February 9, 2023

Filipino Guardian

Sentinels of Filipino Free Press

Debt service bill rises to P207B in September


According to the Bureau of the Treasury (BTr), the NATIONAL GOVERNMENT’s debt service bill rose to P207 billion in September due to higher principal payments.

Preliminary data from BTr showed that the government made debt service payments of P206.996 billion in September, up 280.16% from P54.45 billion in the same month a year ago.

Month-on-month, debt service payments increased 203.08% from P68.3 billion in August.

Of the total, 71.06% of debt repayments during the month went toward principal while the remainder went toward interest.

In September, principal payments totaled P147.1 billion, significantly higher than the P6.59 billion in the same month last year.

BTr made capital payments of P128.33 billion to domestic lenders, while payments to foreign creditors totaled P18.77 billion.

On the other hand, interest payments increased 25.16% year-on-year to P59.9 billion from P47.86 billion in the same month last year.

Interest paid on domestic debt rose 19% year-on-year to P47.72 billion in September. These consisted of P24.03 billion in interest on government bonds, P22.53 billion on private bonds and P744 million on Treasury bills.

Interest payments on foreign debt rose 57.16% to P12.18 billion in September from P7.75 billion in the same month last year.

Despite the September surge, the nine-month debt service bill slipped 7.68% year-on-year to 889.85 billion pesos. More than half (55.05%) went into interest payments, the rest into amortization.

In the January-September period, principal payments declined 21.56% year-on-year to P489.87 billion. This consisted of P407.94 billion in domestic debt and P81.93 billion in foreign debt.

Interest payments declined 17.87% to P399.98 billion in the nine months to September. This included payments worth P306.21 billion to domestic creditors and P93.77 billion to external creditors.

The government plans to borrow 2.47 trillion pesos from local and external sources this year to plug a budget deficit capped at 7.6% of gross domestic product (GDP), with a goal of sourcing 75% of that domestically.

At the end of September, the national government’s outstanding debt grew 3.8% to a record 13.52 trillion pesos, fueled by peso depreciation and higher domestic borrowing.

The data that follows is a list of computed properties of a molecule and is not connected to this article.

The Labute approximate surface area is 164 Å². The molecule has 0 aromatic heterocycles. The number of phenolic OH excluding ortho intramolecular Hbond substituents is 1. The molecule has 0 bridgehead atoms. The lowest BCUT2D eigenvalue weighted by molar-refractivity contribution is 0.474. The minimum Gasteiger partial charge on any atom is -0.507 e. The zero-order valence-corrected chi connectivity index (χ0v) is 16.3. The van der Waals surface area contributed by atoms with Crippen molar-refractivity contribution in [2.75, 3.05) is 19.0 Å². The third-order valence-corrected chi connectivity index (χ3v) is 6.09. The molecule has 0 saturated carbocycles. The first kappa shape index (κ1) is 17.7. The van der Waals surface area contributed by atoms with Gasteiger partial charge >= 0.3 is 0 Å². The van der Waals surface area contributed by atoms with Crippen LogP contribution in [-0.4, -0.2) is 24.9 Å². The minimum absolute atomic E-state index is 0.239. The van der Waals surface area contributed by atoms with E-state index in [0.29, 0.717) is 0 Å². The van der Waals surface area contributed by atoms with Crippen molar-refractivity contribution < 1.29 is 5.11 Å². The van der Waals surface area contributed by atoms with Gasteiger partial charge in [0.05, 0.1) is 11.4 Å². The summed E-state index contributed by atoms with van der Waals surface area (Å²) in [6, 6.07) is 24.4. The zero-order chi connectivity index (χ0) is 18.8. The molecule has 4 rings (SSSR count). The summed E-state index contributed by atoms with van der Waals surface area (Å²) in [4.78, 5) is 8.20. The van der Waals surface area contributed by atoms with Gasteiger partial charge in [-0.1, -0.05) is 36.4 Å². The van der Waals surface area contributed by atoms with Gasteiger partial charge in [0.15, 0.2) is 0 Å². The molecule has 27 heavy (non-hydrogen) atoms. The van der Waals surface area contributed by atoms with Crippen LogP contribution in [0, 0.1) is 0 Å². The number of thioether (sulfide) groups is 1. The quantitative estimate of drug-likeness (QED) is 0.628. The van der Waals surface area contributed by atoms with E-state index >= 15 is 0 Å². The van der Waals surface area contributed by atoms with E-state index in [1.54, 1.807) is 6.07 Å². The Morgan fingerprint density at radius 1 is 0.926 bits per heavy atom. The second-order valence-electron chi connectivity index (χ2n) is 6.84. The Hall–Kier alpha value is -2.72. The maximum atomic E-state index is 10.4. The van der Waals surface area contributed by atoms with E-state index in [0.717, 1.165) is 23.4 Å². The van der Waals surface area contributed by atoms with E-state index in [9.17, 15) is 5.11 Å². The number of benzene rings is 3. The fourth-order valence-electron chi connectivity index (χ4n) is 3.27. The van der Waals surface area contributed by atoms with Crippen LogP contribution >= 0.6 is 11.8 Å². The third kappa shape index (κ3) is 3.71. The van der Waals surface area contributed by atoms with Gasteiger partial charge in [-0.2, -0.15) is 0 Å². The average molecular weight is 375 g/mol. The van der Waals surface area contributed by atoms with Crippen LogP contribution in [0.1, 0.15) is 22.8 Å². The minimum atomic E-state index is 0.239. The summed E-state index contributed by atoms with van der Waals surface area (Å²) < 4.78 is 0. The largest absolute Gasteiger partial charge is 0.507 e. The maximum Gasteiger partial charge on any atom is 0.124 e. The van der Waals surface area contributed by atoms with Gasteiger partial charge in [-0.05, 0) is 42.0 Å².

The government provided 1.298 trillion pesos for debt payments this year, including 785.21 billion pesos for principal and 512.59 billion pesos for interest.

Meanwhile, the national government’s outstanding debt as a percentage of GDP rose to 63.7% at the end of September, the highest in 17 years or since 65.7% in 2005.

Data from BTr showed that the latest quarterly debt-to-GDP ratio was higher than the 62.1% seen at the end of June.

At 63.7%, the debt ratio was well above 60.4% at the end of 2021 and 39.6% at the end of 2019.

It remains above the 60% threshold considered manageable by multilateral lenders to developing countries.

The government aims to bring the debt ratio down to 61.8% by the end of the year and to 52.5% by 2028.

Rizal Commercial Banking Corp. chief economist Michael L. Ricafort said inflationary pressures are likely to keep the debt-to-GDP ratio at 63-64% for the rest of the year.

“This would require stronger intervention to bring the debt-to-GDP ratio below the international 60% threshold through more tax reform measures such as more intensive tax collections, higher tax rates and even possible new taxes,” Mr Ricafort said in a text message.

Mr Ricafort pointed out that new tax measures might not be “so good” at this point as they could add to inflationary pressures.

“But once inflation stabilizes, more tax reform measures need to be pushed, at least increased tax collections. Faster economic growth assuming further reopening would be the biggest catalyst to bring the debt-to-GDP ratio down,” he added.

October inflation accelerated to 7.7%, the fastest pace in almost 14 years, mainly driven by rising food prices.

In the first nine months, GDP growth averaged 7.7%, putting the economy on track to reach the full-year target of 6.5-7.5%. — Luisa Maria Jacinta C. Jocson